Andy Coulson at Leveson inquiry

Coulson gives evidence at the Leveson inquiry today

Andy Coulson told the Leveson inquiry today he was "initially reluctant" when first approached by Chancellor George Osborne in March 2007 and asked "whether I would be interested in joining the team", as he had previously "never considered a career in politics".

In evidence to the inquiry Coulson said he believed his employment by the political party as its press chief was based on his "communication skills and experience" and management skills, and that he made it clear his ongoing friendship with Rebekah Brooks "did not mean that the Sun would endorse us".

Coulson also told the inquiry he did not consider there to be a conflict of interest in taking the job, but acknowledged that he has since considered that the fact he held News Corporation Restricted Stock Units, awarded to him prior to his resignation, the second "tranche" of which became "vested" to him in August 2007 when he was working for the Conservatives, "could have raised the potential for conflict".

"Whilst I didn’t consider my holding of this stock to represent any kind of conflict of interest, in retrospect I wish I had paid more attention to it.

"I was never asked about any share or stock holdings and because I knew that l wasn’t involved in any commercial issues, including the BSkyB bid, it never occurred to me that there could be a conflict of interest."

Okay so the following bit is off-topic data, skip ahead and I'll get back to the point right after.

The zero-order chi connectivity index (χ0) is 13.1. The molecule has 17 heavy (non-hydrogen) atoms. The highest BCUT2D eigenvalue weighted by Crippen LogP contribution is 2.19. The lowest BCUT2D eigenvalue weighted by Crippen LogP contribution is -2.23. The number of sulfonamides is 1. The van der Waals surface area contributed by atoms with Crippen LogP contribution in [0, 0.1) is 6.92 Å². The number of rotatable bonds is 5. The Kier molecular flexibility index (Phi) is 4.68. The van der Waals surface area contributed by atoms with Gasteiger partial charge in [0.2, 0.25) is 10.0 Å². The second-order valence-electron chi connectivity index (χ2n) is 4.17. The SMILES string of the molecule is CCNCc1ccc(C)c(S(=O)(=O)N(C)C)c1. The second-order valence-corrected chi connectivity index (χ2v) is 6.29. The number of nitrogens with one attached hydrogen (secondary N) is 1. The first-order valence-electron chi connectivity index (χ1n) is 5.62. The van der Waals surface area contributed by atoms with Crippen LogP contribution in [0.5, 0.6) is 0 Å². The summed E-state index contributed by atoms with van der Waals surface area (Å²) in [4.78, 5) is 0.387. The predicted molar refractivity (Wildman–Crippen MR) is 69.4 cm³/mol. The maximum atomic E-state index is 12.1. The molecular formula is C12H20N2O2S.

Coulson, who went on to become director of communications for Downing Street when the Conservatives came into power, told the inquiry that while his experience working in the national press were likely to be "considerations" in his selection for the role with the Conservatives in 2007, the fact he previously worked for News International "was not specifically discussed as being an advantage".

The former News of the World editor also said he was "not especially close" to new editor Colin Myler and "understood his politics to be more sympathetic to Labour than the Conservatives".

As a result Coulson said he "told David Cameron, in one of our first discussions, that he should not expect an easy ride from the paper."

Cameron was also made aware that while Coulson was friends with Brooks "this did not mean that the Sun would endorse us", he added.

"I believe both of these warnings were confirmed by the mixed coverage we received in News International papers in the years ahead."

The Sun announced it would be backing the Conservatives in September 2009, with the News of the World also making the switch in March 2010.

"Through 2007 and 2008 the Sun remained at times doggedly supportive of Gordon Brown," Coulson added. "It was certainly clear to me it was going to be a long process."

Describing his original hiring by the Conservative party in his written statement, Coulson said it was completed via a phone call with the Prime Minister.

Coulson also confirmed that during this telephone call Cameron asked him "about the Clive Goodman case", in reference to the News of the World royal correspondent jailed earlier that year for phone hacking.

He added that "during the process of negotiation with the Conservative Party I had no contact with Rupert Murdoch, James Murdoch or Les Hinton."

He said "at some point" he informed Brooks "and other close friends" he was speaking with the Conservatives and was subsequently offered the position.

"I don’t recall any conversations at all that might have had a bearing on Rebekah making representations about my role or how my appointment might give an advantage to News International."

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